Since 1980, with the inception of the Texas Assessment of Basic Skills, the first attempt to find out what students in the Texas schools learned during the year and an attempt to curb the fees for students taking the California Assessment of Basic Skills, I have watched as an observer and teacher whose students would take the test at the end of the year. I became a proponent of end-of-the-year testing during my second year as a high school English teacher – the year English IV became a requirement – when, at the end of the year, one of my students failed English IV because he could not read. He had just been passed on because of who his family was. I have seen the end of this train of thought in the 32 years I taught.
Now, the state has consistently made the test harder and added the report card to the mix, which has the local superintendents looking at what their schools are doing and why. Dr. Thomas recently published her opinion on why the disparity exists between BISD and the smaller surrounding schools. That could be one reason. She cannot address the biggest reason because she wants to remain in the system. That reason is the disparity of how schools are measured in the area of special populations. Of all the schools BISD is measured against, Tuloso-Midway is the only one judged by the same standards. The smaller schools get their special populations problems waived by state decree that a small group of students cannot be measured by the same percentage formula.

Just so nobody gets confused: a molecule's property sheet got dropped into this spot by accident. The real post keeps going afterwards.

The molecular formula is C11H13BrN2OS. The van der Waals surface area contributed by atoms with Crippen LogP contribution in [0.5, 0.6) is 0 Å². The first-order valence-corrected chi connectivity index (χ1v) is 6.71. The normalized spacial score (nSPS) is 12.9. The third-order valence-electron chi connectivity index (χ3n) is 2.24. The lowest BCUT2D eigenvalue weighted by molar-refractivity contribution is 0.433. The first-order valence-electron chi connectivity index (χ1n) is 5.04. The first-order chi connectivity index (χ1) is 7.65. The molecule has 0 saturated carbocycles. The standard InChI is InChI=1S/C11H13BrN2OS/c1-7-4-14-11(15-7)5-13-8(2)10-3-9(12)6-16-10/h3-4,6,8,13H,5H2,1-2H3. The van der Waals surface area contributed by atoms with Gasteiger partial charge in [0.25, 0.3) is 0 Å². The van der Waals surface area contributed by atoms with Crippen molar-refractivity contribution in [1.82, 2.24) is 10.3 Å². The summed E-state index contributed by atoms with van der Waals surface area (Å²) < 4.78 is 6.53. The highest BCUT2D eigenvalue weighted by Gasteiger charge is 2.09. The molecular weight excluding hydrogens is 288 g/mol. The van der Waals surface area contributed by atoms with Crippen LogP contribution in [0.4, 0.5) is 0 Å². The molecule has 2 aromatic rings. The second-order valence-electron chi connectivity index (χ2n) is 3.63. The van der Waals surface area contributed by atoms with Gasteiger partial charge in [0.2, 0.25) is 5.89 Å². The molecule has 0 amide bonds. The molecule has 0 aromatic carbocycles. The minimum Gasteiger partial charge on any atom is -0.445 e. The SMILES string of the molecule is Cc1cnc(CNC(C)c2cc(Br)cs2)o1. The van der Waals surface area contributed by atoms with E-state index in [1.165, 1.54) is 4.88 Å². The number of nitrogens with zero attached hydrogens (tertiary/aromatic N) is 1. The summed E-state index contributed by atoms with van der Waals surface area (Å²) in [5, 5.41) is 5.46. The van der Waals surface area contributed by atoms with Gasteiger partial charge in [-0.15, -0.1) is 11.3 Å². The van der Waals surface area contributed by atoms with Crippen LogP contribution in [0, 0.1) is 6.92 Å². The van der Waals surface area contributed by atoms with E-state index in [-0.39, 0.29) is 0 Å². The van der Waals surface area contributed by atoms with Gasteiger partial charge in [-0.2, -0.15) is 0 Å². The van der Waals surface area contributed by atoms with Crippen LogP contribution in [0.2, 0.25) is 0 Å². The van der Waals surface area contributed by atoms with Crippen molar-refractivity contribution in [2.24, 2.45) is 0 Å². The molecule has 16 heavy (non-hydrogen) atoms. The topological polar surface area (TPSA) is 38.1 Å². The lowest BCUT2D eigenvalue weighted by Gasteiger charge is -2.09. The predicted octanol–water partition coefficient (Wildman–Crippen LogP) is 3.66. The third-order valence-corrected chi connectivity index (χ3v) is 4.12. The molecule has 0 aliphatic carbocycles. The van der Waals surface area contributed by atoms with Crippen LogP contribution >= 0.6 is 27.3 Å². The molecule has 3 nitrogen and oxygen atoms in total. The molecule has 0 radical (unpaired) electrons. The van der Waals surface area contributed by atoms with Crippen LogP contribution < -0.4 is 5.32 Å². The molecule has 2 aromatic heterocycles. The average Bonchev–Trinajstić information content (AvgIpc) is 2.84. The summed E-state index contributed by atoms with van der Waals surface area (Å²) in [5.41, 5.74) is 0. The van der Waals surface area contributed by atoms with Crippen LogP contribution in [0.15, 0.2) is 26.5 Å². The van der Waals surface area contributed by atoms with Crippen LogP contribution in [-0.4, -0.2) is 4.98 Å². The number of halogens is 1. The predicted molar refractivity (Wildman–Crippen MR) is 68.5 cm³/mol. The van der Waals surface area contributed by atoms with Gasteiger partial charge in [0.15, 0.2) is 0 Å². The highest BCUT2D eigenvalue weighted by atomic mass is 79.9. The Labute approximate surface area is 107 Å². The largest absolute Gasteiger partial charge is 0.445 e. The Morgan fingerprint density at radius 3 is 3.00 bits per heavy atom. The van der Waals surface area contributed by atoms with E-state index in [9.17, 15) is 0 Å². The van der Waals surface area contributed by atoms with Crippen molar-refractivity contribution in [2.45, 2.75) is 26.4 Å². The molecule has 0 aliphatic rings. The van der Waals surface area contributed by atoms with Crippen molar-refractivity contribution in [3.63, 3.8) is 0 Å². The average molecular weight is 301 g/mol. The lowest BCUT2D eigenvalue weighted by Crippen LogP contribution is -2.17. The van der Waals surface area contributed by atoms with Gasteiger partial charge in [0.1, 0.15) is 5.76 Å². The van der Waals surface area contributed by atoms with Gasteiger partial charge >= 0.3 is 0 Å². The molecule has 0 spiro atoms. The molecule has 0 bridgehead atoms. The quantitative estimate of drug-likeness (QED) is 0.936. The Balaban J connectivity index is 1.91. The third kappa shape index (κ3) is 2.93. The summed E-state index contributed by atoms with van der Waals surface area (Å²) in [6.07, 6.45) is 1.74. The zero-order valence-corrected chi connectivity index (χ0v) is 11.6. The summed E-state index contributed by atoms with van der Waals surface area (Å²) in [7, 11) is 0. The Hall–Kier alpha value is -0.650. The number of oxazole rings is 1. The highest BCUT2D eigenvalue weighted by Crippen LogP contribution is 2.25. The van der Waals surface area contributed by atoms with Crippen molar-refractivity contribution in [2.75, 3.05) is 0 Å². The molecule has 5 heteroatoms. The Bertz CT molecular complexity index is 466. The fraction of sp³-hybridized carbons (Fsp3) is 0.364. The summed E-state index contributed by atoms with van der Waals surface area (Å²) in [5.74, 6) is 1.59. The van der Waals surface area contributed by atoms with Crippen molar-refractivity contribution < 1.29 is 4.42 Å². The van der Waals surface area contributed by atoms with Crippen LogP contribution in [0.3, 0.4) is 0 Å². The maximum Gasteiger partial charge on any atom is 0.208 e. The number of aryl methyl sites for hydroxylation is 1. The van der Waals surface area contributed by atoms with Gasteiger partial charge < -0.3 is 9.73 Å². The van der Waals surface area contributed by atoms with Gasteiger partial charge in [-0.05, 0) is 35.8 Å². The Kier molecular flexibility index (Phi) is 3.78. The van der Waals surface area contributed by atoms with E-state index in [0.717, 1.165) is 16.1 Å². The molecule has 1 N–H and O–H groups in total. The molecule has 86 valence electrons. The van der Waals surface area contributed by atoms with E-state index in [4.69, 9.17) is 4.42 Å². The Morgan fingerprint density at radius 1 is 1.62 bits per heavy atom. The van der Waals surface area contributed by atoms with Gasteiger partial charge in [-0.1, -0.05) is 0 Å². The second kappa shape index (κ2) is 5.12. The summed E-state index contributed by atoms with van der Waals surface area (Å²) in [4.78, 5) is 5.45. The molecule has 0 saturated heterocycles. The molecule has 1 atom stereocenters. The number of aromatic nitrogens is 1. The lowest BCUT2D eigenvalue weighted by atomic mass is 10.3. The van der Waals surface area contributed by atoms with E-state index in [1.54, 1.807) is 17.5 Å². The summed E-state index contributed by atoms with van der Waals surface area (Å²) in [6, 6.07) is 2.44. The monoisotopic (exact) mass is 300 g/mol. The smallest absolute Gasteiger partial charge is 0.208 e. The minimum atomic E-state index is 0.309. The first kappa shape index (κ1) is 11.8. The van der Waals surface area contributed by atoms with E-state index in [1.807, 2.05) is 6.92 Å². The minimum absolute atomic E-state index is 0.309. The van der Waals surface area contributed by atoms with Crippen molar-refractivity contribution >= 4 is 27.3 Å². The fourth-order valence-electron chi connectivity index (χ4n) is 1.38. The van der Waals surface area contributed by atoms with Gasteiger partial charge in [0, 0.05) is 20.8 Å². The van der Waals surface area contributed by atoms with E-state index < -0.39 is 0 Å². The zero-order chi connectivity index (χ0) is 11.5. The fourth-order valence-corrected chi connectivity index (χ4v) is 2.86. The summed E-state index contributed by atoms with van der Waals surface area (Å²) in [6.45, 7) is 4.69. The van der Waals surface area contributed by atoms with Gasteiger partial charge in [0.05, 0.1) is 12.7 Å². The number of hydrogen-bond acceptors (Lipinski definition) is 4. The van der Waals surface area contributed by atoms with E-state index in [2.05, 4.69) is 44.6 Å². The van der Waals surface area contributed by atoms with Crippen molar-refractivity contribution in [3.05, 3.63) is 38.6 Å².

In any other circumstance, people would cry foul play. Property taxes divide homes and property into groups by factors such as composition and use. Football players follow the same pattern and divide schools into groups by population. When the game is played, all players on the field are judged by the same rules. Why is this not possible for AYP (Annual Yearly Progress)? If reports and newspapers are going to publish and compare, why is the basis for judgment not the same for all schools? This unfair comparison method has forced all kinds of expensive rules on the larger districts and not the smaller.
While I won’t tell you that I could see no problems with BISD as a parent, I will tell you that both of my daughters graduated from BISD in the top of their classes. One began her college career with 42 college hours with a cost of less than $1,500 and the other with 57 college hours at less than $2,200. Not to mention the full scholarship that each received. The first is employed by Valero Corporate in San Antonio. The second is on the President’s List at UTSA. But for a choice I made at one point, one of my daughters would have been a member of one of those special populations. All in all, I thank the teachers of BISD and First Baptist Church School for the success of my children.
Kathy Duge, parent, retired teacher and librarian